Training Tip: Life with a Senior Dog

sasha dec 2014


My girl Sasha is my nearly 14 years old now.

The white muzzle, the greying eyebrows, the cloudy eyes, the deeply sound sleep, the diminished hearing….when did all this happen? It seems only yesterday that she was a 10 week old pup, stealing my heart from a small run in a West Virginia shelter.

My vet marvels at what great shape she’s in, considering her age, and I consider ourselves lucky indeed that Sasha continues to be healthy, alert and agile. She still rules the pack as a benevolent dictator – like the Queen Bee that she is.

Still, we’ve had to make a few adjustments as she has become a senior and some of the things I’ve taught her over our years together have become more important – and more useful – than ever.

Non-verbal signals and situational cues have become our primary means of direct communication, now that she can no longer hear my words very well.

These are a few of the skills I taught her long ago that help us to stay connected to each other in the world we have now:

Non-verbal Signals

Words are great but for a dog with diminished hearing, they aren’t enough.  I always teach responses to hand signals and touch, alongside the basic verbal commands.

  • An upward sweep of my hand means: “Sit”. A downward sweep means:  “Down”.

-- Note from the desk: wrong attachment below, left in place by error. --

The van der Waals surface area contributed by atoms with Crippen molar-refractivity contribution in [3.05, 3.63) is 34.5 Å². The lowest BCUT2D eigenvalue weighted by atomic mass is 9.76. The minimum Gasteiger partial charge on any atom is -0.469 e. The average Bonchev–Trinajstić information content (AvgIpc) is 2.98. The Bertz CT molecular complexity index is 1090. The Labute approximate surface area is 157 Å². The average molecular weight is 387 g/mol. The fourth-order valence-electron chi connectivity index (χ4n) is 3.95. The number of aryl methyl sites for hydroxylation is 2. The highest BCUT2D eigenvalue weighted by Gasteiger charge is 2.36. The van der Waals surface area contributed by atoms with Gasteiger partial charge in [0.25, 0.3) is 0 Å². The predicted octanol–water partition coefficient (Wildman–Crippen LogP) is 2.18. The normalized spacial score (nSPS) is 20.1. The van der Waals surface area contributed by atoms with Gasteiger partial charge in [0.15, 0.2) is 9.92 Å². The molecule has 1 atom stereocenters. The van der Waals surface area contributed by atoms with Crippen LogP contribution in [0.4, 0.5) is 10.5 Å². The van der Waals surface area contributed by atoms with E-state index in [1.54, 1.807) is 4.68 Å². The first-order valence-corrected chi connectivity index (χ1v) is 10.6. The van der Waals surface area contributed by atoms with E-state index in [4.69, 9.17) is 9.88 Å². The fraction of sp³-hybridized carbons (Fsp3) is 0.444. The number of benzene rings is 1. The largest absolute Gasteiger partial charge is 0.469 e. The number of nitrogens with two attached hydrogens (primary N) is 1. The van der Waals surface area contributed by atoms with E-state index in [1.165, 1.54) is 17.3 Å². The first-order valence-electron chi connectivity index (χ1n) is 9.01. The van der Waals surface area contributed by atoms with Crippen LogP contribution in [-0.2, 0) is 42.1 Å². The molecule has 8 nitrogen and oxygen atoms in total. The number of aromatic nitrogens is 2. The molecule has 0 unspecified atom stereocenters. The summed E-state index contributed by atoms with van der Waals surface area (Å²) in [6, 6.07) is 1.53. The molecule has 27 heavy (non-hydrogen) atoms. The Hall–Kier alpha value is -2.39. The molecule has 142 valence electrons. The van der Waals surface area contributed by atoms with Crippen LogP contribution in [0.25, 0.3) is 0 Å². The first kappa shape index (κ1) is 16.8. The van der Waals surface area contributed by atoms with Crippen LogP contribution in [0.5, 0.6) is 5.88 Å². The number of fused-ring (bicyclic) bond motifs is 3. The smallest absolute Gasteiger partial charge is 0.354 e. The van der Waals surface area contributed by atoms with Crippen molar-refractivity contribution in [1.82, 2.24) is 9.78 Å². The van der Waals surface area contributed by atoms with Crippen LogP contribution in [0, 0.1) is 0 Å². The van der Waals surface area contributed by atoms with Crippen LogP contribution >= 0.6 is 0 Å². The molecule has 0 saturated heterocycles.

( These are just the particular movements I use. Your own hand signals can be whatever you care to teach)
  • The loud clap of my hands, which she hears better than she does my voice, means: “Come to me”.
  • My finger, placed gently into the top her collar, means: “Sit”.
  • A point of my finger to a specific place means: “Go there”.
  • My touch of her flank from behind her means: “Turn around toward me”.

Situational Cues

A situational cue is the result of teaching a dog to have an automatic response in a particular context, without having to rely on a command.

  • On walks – whenever I stop, she stops with me. When I move on, she moves with me.
  •  An open door is not an automatic invitation to go through it. An open door is actually a cue to “Wait and Look At Me”. Then, a sweep of my hand indicates to her that “Yes, you may proceed”.
  • When someone comes to the door, Sasha goes to her “Place”.


Spending time training non-verbal and situational cues to your young dog not only builds great skills now, but will reap many rewards when your dog ages, helping to keep your lines of communication open, strengthen your relationship and make life easier for both ends of the leash. For a lifetime.




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